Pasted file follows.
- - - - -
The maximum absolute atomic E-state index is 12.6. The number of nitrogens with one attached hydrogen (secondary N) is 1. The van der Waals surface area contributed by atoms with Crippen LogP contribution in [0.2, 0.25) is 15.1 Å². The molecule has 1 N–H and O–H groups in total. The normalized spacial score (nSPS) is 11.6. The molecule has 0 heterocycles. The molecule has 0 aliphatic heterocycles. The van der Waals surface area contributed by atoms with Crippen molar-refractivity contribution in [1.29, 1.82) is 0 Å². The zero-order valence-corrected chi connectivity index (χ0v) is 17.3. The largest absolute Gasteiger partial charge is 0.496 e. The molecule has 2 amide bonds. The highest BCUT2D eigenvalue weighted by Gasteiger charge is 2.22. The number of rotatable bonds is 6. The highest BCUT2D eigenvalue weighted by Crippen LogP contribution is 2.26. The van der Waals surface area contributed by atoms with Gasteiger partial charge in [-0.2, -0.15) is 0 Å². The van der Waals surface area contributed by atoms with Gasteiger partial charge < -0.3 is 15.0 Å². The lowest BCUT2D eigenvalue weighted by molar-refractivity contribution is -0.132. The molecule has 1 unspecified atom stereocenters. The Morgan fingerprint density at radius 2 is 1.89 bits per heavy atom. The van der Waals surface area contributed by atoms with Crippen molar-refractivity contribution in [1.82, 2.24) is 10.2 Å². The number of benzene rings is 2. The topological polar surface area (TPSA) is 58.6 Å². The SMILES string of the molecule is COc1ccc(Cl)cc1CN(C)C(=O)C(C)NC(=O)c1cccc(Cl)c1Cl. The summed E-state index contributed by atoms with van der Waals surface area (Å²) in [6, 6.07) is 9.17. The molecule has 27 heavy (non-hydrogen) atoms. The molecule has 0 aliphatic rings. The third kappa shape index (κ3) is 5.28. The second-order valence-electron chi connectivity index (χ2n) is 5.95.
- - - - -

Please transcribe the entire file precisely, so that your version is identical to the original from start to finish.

The maximum absolute atomic E-state index is 12.6. The number of nitrogens with one attached hydrogen (secondary N) is 1. The van der Waals surface area contributed by atoms with Crippen LogP contribution in [0.2, 0.25) is 15.1 Å². The molecule has 1 N–H and O–H groups in total. The normalized spacial score (nSPS) is 11.6. The molecule has 0 heterocycles. The molecule has 0 aliphatic heterocycles. The van der Waals surface area contributed by atoms with Crippen molar-refractivity contribution in [1.29, 1.82) is 0 Å². The zero-order valence-corrected chi connectivity index (χ0v) is 17.3. The largest absolute Gasteiger partial charge is 0.496 e. The molecule has 2 amide bonds. The highest BCUT2D eigenvalue weighted by Gasteiger charge is 2.22. The number of rotatable bonds is 6. The highest BCUT2D eigenvalue weighted by Crippen LogP contribution is 2.26. The van der Waals surface area contributed by atoms with Gasteiger partial charge in [-0.2, -0.15) is 0 Å². The van der Waals surface area contributed by atoms with Gasteiger partial charge < -0.3 is 15.0 Å². The lowest BCUT2D eigenvalue weighted by molar-refractivity contribution is -0.132. The molecule has 1 unspecified atom stereocenters. The Morgan fingerprint density at radius 2 is 1.89 bits per heavy atom. The van der Waals surface area contributed by atoms with Crippen molar-refractivity contribution in [1.82, 2.24) is 10.2 Å². The number of benzene rings is 2. The topological polar surface area (TPSA) is 58.6 Å². The SMILES string of the molecule is COc1ccc(Cl)cc1CN(C)C(=O)C(C)NC(=O)c1cccc(Cl)c1Cl. The summed E-state index contributed by atoms with van der Waals surface area (Å²) in [6, 6.07) is 9.17. The molecule has 27 heavy (non-hydrogen) atoms. The molecule has 0 aliphatic rings. The third kappa shape index (κ3) is 5.28. The second-order valence-electron chi connectivity index (χ2n) is 5.95.